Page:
The courses we offer in the Environmental Science program at Rocky offer more time in the field than other college programs. If you are considering programs, ask the faculty how often they take students out into the field. Is it two times a semester or twice a week? By exposing students early in their college careers to field techniques, we are able to help them develop observation and scientific questioning skills, and more in-depth ecological knowledge. With the Greater Yellowstone Ecosystem serving as our outdoor classroom and additional short study abroad field courses (Africa, Peru, Galapagos Islands, Costa Rica) we offer students a wealth of opportunities for learning at Rocky Mountain College. My personal work and travels have taken me to nine Africa and 10 Latin American countries. This exposure to other cultures and countries and environmental management systems allows me to include different perspectives and course content in classes.  You can learn more about our trips here.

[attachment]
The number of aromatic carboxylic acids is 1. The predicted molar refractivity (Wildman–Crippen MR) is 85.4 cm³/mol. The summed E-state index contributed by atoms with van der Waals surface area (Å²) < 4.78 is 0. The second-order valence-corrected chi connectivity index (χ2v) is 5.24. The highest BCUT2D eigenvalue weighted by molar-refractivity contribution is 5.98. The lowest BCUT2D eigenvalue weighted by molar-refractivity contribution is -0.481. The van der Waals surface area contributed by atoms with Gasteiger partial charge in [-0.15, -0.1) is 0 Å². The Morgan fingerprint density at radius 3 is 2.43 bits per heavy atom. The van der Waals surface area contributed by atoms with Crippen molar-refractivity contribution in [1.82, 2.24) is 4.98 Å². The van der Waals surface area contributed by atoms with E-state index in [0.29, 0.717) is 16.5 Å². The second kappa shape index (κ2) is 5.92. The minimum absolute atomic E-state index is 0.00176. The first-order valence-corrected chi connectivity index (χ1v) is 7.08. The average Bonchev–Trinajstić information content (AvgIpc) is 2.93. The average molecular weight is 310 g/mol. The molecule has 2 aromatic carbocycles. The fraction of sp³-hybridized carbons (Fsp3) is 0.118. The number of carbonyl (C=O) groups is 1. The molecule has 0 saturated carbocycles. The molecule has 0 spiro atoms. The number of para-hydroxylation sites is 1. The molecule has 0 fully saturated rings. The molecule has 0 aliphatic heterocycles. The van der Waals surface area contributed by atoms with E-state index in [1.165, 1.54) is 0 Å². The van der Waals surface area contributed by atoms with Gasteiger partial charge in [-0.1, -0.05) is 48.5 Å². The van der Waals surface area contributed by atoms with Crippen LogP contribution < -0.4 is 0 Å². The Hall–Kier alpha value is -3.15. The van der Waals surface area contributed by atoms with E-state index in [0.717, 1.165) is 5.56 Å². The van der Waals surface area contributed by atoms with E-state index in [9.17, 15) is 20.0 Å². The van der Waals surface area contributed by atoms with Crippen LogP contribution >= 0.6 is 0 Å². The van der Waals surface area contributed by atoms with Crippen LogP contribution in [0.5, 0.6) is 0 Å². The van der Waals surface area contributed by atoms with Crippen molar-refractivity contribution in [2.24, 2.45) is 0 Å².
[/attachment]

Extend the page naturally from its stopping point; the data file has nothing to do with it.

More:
I have worked with a variety of non-profit and government organizations such as the Nature Conservancy, Wildlife Preservation Trust, Duke University Primate Center, National Park Service, Montana Fish Wildlife and Parks, the Forest Service, Bureau of Land Management, Audubon, Chicago Field Museum, New York Natural History Museum, Masai Mara County Council in Kenya, Born Free, and others. Relationships with these organizations enable me to guide and encourage students to find meaningful summer internship positions as well as employment after graduation.

Courses Taught

Environmental Science - Sustainable Communities
Wildlife Conservation
Bird Conservation and Research
Tropical Ecology
Arctic Ecology
Ecology and Conservation in Africa
Island Biogeography and the Galapagos Islands
Field Survey Techniques in Zoology
Yellowstone Winter Ecology
Advanced Field Research Techniques

If you are interested in Rocky Mountain College’s Environmental Science Program, please email me at kayhan.ostovar@rocky.edu or give me a call at 406.657.1175.